B. Leadership vs Management

So, this says that leadership can happen from anywhere within the structure. Leaders that lead the people that follow them can be a Sunday school teacher that leads the elder. It can be a line person that leads the CEO in many respects, as it is really about influence. It is not positional; management on the other hand is delegated authority. This is an important distinction; management is about delegated authority, you don’t manage unless you have been delegated the authority position to manage. But leadership is a different function. It is fundamentally about influence rather than position. Jesus used influence exclusively with the people he led. Thirdly, and this may be what sets it apart, the focus of a Christ centered leader is on the follower’s potential rather than productivity. This is a profound statement because this is what Jesus was about. Jesus could have chosen, based upon the people he influenced and dealt with, he could have had the largest mega-church in the history of human kind. He could have had a very successful ministry, but instead he risk it all on investing his life on a few followers who would become the agents to plant and develop the early church; that church which you and I are involved in after two thousand years. That was a huge risk to have put his energy, his priority and his focus on these twelve people, one of whom rebelled. But these twelve people and a few others; these are the people Jesus invested in and he was focused on their potential and out of that God did his work. If there is anything I can say to you, this is what distinguishes a Christ Centered leader. It is really about seeing a priority invested in those people that follow. If I do that well, God will take care of the fruit; God will take care of the productivity.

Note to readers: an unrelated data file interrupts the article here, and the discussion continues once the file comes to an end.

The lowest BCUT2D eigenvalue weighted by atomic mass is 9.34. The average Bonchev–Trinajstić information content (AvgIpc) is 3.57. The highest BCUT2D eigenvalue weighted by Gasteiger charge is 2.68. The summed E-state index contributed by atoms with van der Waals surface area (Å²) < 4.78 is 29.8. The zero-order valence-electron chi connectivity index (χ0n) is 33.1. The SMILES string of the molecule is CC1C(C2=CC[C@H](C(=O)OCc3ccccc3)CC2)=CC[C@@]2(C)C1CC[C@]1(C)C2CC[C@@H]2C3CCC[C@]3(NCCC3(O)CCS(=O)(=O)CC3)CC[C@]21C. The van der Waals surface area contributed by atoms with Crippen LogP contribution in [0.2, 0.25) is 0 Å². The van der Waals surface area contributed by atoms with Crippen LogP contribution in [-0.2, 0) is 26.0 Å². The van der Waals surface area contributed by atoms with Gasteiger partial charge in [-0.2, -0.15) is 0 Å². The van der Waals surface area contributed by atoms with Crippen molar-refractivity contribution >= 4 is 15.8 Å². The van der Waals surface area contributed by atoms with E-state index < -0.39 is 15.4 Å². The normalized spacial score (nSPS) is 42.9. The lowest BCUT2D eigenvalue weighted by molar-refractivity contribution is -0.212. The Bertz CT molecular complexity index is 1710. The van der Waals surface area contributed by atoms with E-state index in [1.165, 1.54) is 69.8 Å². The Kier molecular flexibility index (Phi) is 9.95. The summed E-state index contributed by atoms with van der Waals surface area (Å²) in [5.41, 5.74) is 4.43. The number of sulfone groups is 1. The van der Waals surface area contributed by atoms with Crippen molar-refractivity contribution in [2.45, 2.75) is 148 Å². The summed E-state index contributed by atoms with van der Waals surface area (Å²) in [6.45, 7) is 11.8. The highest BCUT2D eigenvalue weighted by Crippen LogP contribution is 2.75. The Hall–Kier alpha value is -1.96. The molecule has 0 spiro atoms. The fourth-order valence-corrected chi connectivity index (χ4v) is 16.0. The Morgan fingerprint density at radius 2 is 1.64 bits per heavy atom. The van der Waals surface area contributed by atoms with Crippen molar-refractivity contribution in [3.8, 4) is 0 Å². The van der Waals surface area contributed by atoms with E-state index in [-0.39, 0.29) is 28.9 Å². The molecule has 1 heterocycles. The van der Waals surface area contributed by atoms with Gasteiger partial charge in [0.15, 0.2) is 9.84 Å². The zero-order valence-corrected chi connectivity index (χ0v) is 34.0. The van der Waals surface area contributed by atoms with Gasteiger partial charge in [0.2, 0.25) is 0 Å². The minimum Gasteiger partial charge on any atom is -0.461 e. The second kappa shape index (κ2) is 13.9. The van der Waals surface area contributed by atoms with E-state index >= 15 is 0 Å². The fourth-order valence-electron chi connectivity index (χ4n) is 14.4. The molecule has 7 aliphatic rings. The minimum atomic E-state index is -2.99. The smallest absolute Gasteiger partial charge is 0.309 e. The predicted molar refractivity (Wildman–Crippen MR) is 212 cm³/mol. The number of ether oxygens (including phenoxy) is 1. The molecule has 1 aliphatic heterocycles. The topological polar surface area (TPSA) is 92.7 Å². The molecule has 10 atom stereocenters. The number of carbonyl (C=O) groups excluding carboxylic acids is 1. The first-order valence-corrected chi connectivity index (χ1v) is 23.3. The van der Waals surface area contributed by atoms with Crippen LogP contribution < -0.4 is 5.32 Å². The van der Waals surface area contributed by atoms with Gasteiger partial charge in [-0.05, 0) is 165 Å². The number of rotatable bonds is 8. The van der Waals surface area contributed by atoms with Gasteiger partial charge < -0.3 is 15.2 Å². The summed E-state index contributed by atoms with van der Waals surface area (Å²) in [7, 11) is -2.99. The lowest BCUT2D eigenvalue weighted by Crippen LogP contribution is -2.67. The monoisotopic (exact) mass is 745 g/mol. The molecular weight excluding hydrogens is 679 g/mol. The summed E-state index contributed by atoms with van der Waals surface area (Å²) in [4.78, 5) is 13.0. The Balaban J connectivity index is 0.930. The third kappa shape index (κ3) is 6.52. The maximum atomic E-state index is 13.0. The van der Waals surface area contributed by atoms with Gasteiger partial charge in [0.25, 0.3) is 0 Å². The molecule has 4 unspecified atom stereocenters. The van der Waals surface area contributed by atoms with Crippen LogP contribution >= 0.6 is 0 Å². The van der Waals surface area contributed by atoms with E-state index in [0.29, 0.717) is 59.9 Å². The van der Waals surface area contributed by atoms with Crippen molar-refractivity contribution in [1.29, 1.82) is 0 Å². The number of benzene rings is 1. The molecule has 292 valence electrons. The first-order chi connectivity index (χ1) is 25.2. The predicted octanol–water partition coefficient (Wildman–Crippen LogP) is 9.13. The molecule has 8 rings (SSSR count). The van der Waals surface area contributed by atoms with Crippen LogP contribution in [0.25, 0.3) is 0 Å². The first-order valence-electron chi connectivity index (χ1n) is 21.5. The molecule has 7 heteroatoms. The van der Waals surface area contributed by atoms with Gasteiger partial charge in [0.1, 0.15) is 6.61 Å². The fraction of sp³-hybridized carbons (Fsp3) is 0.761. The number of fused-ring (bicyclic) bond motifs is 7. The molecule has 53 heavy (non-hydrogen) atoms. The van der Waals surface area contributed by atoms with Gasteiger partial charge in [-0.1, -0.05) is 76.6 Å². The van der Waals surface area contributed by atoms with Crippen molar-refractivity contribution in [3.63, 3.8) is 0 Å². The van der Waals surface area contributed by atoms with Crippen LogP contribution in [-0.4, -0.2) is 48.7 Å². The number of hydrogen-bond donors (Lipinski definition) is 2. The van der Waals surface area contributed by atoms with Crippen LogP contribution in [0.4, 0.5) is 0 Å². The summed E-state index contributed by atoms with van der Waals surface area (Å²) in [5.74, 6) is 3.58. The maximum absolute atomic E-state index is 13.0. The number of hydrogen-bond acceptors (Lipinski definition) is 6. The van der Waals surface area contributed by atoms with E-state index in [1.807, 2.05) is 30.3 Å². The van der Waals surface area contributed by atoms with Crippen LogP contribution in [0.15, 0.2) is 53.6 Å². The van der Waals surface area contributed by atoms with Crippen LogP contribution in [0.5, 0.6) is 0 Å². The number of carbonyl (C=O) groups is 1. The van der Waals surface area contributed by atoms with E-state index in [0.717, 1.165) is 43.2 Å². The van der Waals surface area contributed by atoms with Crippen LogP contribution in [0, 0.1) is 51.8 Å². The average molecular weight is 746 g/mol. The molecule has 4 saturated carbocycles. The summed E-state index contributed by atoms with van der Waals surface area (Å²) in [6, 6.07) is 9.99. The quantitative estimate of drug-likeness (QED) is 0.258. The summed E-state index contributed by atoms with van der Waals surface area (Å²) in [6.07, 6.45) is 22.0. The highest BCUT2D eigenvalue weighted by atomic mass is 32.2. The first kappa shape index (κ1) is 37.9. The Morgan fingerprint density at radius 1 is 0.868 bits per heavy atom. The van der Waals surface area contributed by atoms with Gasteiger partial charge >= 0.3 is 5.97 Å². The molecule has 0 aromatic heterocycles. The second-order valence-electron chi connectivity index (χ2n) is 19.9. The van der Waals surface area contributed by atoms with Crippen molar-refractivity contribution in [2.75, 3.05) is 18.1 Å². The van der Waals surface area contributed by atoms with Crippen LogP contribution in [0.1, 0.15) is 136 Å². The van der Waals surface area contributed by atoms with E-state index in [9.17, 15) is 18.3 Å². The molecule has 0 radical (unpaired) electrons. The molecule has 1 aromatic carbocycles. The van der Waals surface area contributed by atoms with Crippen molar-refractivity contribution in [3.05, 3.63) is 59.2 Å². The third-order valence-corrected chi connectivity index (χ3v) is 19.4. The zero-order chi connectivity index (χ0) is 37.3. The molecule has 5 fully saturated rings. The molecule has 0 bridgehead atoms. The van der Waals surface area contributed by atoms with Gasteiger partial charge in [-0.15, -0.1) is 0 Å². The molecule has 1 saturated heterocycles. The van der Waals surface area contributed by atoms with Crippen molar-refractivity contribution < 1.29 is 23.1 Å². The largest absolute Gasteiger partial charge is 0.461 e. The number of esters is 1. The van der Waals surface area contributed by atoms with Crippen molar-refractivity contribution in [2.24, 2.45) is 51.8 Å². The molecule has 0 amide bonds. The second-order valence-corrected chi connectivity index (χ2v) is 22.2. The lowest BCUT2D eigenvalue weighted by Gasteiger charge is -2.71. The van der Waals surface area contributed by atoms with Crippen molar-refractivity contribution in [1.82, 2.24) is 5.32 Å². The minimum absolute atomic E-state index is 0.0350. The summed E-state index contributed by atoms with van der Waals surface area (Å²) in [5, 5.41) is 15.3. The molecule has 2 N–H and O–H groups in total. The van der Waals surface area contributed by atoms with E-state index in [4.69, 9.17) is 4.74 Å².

C. Christ Centered Leadership is a Difficult Model